So I got the chance to wear the entire Bar Suit outfit at CostumeCon 37– I figured that my fellow costumers, if no one else, would immediately get the reference to the original suit and appreciate the joke. And I was right!
Here are some of the fun photos we got of the outfit– I love costumes I can have a good time with!
Okay, so clearly I needed a bit more attitude in my hip position to really mimic the model’s pose, but otherwise I think it’s a pretty decent shot!
Next up was the hat. The original hat (or a least one of the original hats shown in photos– there appear to be a few) was an almost lampshade-shaped straw hat:
Tough to find, particularly in winter, and hats can be expensive in vintage shops. Luckily, I found something very similar in the costume section on Ebay! It’s called a “coolie” hat (which I find kind of racist, for what it’s worth) and the photo was pretty close in terms of shape.
Of course, when it arrived it was a lot flimsier than the original hat looked to be, plus being more conical with a less defined crown. I decided to add some wire around the brim to stiffen it up– I unpicked the stitches holding the straw edge binding, then cut off about 3/4″ all around the edge (it was just a bit too big for my taste) before stitching some thick brass wire around the underside and reattaching the binding with hot glue.
With the skirt done it was time to start the jacket. I’d originally intended to modify a modern jacket by adding curvier seams, but then I found a vintage jacket on eBay that looked perfect:
It had a nice hourglassy shape, what looked like generous hips (insert ominous music here), and it was the right color. Hoping that it would fit better or at least be easier to modify than a modern, boxier jacket, I bought it.
However, when it arrived it didn’t fit me very well– the torso was too long, making the bust section buckle unattractively, and the sleeves were too wide, which also made the armscye too low to allow for much arm movement. Overall I think it was probably made for a taller, larger-framed person (except the waist– I guess this means I don’t have the correct proportions for the look), so it needed some alteration. Spoiler: It ended up needing A LOT of alteration!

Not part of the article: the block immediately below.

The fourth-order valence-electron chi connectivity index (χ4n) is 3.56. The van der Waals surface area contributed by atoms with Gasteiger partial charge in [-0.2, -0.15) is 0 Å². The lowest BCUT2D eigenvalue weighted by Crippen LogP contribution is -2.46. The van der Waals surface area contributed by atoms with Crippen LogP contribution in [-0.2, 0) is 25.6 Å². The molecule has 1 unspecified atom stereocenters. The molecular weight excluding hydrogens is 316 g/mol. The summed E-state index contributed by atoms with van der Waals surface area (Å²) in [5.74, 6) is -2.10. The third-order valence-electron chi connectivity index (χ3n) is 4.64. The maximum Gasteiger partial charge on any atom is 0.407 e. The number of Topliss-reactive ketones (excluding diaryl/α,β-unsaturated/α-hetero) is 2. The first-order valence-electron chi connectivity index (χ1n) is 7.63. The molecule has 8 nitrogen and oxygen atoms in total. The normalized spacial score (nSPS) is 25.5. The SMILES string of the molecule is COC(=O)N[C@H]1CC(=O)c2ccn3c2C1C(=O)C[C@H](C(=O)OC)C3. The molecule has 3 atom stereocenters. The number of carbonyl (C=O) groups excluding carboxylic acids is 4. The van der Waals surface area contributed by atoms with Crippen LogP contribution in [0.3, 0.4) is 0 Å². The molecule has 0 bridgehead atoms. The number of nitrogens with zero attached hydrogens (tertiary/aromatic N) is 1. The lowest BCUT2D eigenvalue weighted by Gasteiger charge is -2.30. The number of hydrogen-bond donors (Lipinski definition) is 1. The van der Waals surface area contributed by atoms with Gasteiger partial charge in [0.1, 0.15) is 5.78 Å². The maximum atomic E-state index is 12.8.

I started with the skirt, since I can’t get to work on the jacket until I know what I’ll be wearing it over.
Like I said, I’m using this fabric, and purchased three yards of it to ensure I had plenty to work with:
I did a little measuring and determined that I could cut three panels of the fabric (44″ wide from selvedge to selvedge) for a total skirt width of 132″– nice and full so it’ll have plenty of volume. Before doing that I cut off a piece about 1/2 yard wide to make my waistband and pockets (pockets are great!) out of. For the record, I’m 5’6″ and this made for a nice skirt length with a 2 1/2″ hem.
So I’m going to start off by warning you that this is not really a recreation of the iconic Dior Bar Suit— it’s more of a tongue-in-cheek version that I’m throwing together for fun. It may have the general look, but the details are purely for my own amusement.